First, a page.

Next, my doctor could have said, “I am a bit concerned about your blood sugar and your blood pressure. Let’s talk about some of your daily meals and see if we can brainstorm ways to get these numbers going in a better direction.” At which point my doctor would have learned I do not drink cola beverages of any type nor do I eat a lot of candy. I’m not saying I never eat a piece of chocolate, but I would be able to easily count how many pieces I might eat each month. I don’t eat deserts. I do however eat a lot of bread. That might have been a good place for us to start a conversation. And she could have asked more about my family history at which point we could have had a conversation about what it might mean to my overall health care plan if I have a family history of diabetes. In the conversation she may have learned how scared I am as I near 60 because my dad died at 62 and my mom died at 68 and the age I am right now is the age my mom was when she found out she had breast cancer.

Next she could have talked about the phentermine and how it might give me a boost so I have some success right away, which would then encourage me to keep trying. She could have said that I needed to come back each month so they could track my weight loss progress and to ensure none of the scary side effects of this drug were becoming an issue for me. Then she could have said “I know it is difficult keeping track of calories and carbs and trying to figure out what to eat and what not to eat. Here is a book some of my patients have found helpful in terms of figuring out what they are eating and how it might be affecting their bodies.”

Perhaps she could have also suggested a visit to a nutritionist for me.

I wish I could say the story ended there, but it actually got worse.

I went back for my one-month visit to have my weight recorded. I had already learned from Facebook friends following my posts on this subject that there are a LOT of people out there who have serious anxiety about stepping on that scale. I talked to two people who don’t go back to the doctor at all to avoid the punishment of the scale. So, I know I am not the only one who dreads going in to be weighed and doctors should know this.

But, I was actually happy because I had lost weight. I knew I had lost at least five pounds and my scale said closer to eight pounds. The technician weighed me, wrote the number on a post it and went back to the office where she had to put it into my record. I could also see my doctor in the office and the technician showed her the piece of paper with my weight on it.

Finally the technician came out and walked toward me with a book in her hand — it was the carb counting book. I told her the doctor had given me that book a month ago. The technician then said, “The doctor wants to know if you understand the book and how to use it?” SERIOUSLY?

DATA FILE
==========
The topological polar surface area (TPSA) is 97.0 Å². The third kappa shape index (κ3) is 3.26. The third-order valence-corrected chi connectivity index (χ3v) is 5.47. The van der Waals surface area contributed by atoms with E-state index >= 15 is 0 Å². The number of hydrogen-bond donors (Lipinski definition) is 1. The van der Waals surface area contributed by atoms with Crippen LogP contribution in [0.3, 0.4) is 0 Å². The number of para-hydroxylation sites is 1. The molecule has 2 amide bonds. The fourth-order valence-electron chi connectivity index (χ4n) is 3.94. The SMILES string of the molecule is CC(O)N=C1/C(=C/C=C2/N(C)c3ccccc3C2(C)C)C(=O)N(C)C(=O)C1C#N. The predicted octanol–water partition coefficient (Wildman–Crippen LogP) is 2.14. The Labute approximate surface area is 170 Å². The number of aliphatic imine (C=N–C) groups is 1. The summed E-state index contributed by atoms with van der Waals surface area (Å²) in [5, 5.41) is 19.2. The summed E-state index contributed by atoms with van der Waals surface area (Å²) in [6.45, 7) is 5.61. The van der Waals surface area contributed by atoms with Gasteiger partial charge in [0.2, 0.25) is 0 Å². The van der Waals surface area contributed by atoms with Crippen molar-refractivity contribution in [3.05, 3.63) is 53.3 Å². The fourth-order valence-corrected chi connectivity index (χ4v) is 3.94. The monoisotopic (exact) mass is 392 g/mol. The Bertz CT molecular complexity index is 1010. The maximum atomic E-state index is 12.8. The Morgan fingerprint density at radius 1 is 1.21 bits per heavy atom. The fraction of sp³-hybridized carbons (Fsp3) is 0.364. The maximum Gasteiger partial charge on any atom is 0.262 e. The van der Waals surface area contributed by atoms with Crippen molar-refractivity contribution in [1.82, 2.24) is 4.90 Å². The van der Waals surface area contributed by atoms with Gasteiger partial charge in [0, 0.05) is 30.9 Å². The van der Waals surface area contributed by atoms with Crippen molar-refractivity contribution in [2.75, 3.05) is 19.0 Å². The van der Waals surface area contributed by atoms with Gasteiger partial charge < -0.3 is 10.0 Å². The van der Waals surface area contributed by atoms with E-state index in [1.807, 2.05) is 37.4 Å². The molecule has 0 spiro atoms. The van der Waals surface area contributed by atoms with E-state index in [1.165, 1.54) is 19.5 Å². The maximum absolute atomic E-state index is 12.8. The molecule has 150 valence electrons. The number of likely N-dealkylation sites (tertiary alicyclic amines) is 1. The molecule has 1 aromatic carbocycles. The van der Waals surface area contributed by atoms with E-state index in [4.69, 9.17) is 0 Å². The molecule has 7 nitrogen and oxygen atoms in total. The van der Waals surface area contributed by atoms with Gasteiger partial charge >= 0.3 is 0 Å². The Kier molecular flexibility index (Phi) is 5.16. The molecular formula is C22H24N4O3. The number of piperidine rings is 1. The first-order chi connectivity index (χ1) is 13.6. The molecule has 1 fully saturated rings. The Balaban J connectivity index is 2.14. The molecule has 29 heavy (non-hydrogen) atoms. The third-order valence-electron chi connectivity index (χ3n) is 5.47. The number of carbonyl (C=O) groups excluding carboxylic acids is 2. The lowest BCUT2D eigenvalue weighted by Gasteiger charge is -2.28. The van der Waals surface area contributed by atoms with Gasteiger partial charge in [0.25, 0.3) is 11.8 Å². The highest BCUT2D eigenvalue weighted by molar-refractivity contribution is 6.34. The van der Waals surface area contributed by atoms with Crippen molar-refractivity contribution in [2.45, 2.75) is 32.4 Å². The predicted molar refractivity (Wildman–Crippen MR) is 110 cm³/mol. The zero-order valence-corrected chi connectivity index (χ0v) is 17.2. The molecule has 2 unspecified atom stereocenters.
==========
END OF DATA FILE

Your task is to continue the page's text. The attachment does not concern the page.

(imagine a dog who keeps getting yelled at even though he thought he was doing the right thing, but obviously is learning people are difficult to understand)

I was utterly defeated. I shrank down in myself and whispered, “but I’ve lost weight right?” At which point the technician said, “well the doctor thought you would have lost more by now.”

(imagine yelling at your dog because he has not made enough progress in a few days to change a behavior he has been using for the last 8 years)

Had the doctor or technician had a conversation with me they would have learned that in the last month I had not eaten a single piece of bread or eaten at a fast food restaurant. I had cut out what few deserts I had been eating. I was cooking most of my dinners instead of just stopping on the way home and grabbing something from the drive through and most of my dinners were riced cauliflower with some type of protein added. I had dropped my calorie count to under 1600 a day and I was tracking my calories with a phone app.

Instead I got my prescription refilled with the admonishment to “try really hard this month.”

I sat in my vehicle in the parking lot and burst into tears and I am not a person who just bursts into tears. I was utterly defeated. I wanted to lash out at the doctor. I wanted to pick up a big rock and throw it at the building. I was so angry and frustrated and I had no idea what to do with my feelings.

(imagine a dog who has so much conflicting information and is under so much stress that he lashes out and snaps or growls at the nearest person)

Luckily, I was able to post my feelings on Facebook and I discovered I was not alone. I heard from more than 100 people via comments, private messages and text messages. Many of them had similar stories. Some of the people who were outraged at how I was treated were dog trainers who use punishment-based training techniques. I think this shows some people don’t really want to use punishment if they think about it, but instead most people just go with how it has always been done.